Officials in Hawaii seized a motorboat that had been floating just feet away from a sacred site on Maui known as the Hauola Stone.
The officials told the boat owner they are taking control of the 56-foot grounded motorboat, named Kuuipo, in order "to avoid damaging a culturally significant site," the Hawaii Department of Land and Natural Resources said in a Facebook post Saturday. The department's Division of Boating and Ocean Recreation, known as DOBOR, is "immediately hiring a contractor to move the vessel to a safe location," the department said.
The incident began on March 8 when the boat grounded on the north side of Lāhainā Boat Harbor. The boat owner, Vernon Ray Lindsey, of Wailuku, told government staff he was hiring a salvage company to remove the boat, and he was informed he couldn't bring the boat anywhere near the Hauola Stone, the department said.
However, the division learned on Saturday that the boat had been refloated about 8 feet away from the stone, the department said.
"You are hereby notified that in order to protect this culturally significant site as well as to protect the natural resources ... the State of Hawai'i, through DOBOR, is immediately taking control of Kuuipo," DOBOR Assistant Administrator Meghan Statts wrote in a letter to Lindsey.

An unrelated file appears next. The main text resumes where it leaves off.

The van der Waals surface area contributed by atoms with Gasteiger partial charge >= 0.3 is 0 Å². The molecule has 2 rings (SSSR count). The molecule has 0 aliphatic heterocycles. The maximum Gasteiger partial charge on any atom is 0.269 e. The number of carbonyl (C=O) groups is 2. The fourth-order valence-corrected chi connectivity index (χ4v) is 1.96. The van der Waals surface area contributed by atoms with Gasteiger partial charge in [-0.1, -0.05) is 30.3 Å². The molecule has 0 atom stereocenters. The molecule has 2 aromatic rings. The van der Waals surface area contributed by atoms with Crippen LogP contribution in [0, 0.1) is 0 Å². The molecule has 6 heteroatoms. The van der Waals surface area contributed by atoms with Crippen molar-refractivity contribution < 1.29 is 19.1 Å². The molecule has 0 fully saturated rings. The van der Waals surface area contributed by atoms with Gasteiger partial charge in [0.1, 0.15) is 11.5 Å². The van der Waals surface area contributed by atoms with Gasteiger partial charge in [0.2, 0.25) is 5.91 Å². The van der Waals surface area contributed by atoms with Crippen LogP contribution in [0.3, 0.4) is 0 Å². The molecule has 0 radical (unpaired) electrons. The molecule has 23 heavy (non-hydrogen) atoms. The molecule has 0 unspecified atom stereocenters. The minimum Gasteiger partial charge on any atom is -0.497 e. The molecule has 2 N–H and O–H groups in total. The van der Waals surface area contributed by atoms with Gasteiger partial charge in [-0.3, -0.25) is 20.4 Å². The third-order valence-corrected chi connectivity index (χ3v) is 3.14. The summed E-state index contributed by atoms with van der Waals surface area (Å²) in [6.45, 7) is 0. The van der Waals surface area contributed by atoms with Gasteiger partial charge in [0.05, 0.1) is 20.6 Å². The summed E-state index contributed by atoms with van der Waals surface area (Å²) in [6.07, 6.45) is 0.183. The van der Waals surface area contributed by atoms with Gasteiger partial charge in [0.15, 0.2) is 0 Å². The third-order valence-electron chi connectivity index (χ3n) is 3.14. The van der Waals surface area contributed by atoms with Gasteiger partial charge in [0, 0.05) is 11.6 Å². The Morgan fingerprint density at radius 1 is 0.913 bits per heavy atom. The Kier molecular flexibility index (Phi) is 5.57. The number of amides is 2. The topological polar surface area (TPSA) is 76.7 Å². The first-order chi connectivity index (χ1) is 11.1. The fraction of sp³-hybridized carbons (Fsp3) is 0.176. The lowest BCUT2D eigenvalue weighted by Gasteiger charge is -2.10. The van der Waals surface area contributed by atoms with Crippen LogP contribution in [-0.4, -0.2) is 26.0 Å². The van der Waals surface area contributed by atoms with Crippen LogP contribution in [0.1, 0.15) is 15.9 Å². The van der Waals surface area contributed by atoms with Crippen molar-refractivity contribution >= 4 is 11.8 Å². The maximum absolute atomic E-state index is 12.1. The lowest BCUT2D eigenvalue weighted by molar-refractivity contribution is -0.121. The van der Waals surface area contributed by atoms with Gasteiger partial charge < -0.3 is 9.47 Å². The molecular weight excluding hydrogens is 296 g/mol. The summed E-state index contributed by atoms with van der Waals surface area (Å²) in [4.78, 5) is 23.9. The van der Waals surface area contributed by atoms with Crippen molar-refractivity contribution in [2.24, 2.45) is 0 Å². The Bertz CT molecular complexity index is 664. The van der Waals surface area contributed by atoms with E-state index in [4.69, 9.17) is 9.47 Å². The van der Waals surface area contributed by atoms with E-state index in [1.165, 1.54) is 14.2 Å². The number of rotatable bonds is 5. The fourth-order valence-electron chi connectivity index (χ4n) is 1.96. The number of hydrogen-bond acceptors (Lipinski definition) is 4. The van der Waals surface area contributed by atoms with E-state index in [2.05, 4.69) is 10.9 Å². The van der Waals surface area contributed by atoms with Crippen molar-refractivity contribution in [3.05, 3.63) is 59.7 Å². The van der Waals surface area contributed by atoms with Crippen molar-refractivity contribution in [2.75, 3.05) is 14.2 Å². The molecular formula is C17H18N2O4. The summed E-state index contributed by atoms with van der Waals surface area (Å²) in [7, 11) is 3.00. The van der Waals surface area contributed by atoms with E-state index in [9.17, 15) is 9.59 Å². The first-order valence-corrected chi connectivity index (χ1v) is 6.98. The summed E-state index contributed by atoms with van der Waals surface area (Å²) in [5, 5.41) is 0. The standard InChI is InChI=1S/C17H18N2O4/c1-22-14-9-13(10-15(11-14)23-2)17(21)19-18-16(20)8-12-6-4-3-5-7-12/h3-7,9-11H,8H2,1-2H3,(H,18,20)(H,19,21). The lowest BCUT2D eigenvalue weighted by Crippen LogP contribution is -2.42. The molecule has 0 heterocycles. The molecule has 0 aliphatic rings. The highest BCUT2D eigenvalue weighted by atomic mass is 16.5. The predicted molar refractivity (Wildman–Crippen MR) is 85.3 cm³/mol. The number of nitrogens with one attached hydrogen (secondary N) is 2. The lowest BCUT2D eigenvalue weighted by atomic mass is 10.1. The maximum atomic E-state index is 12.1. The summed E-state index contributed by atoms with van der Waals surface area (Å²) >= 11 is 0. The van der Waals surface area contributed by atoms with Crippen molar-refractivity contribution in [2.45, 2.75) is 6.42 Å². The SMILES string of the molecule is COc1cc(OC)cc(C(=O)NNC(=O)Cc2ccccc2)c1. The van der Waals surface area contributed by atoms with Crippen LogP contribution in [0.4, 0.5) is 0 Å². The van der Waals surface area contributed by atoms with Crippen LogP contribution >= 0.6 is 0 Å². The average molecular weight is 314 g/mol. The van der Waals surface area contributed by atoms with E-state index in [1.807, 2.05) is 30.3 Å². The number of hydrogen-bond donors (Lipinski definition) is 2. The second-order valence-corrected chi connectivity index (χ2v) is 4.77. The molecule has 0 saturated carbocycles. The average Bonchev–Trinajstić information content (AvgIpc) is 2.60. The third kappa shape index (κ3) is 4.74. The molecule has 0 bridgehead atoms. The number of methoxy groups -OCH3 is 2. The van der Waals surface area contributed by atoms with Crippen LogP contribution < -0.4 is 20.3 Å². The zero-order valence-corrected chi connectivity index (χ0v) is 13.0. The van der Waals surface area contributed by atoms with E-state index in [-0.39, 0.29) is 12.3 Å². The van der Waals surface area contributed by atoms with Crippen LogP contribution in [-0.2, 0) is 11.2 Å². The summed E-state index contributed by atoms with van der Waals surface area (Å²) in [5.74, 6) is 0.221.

The Hauola Stone is a chair-shaped stone along the western coast of Maui that has been used as a birthing site for royalty and a healing site for ailing people over centuries, according to a sign posted at the location.
"The Hauola stone is where the Pi'ilani ali'i line of Maui birthed their children. It is a sacred site," the natural resources department's Deputy Director Laura Kaakua said in a statement. "DLNR did not permit the owner to bring their boat anywhere near the stone, and specifically directed the owner to stay far away from the cultural site.
"The majority of boat owners are responsible, but recent actions by a few have harmed Hawai'i's natural and cultural resources. Damage to our reefs and cultures sites is unacceptable. DLNR is exploring ways to enforce responsible ownership to protect our ocean environment."
Unauthorized individuals who try to access the boat could face trespassing charges, and the owner is responsible "for all costs and expenses associated with the removal and disposal," Statts said.
The owner could also be responsible for coral or live rock damage, due to the grounding of the boat, the department said.
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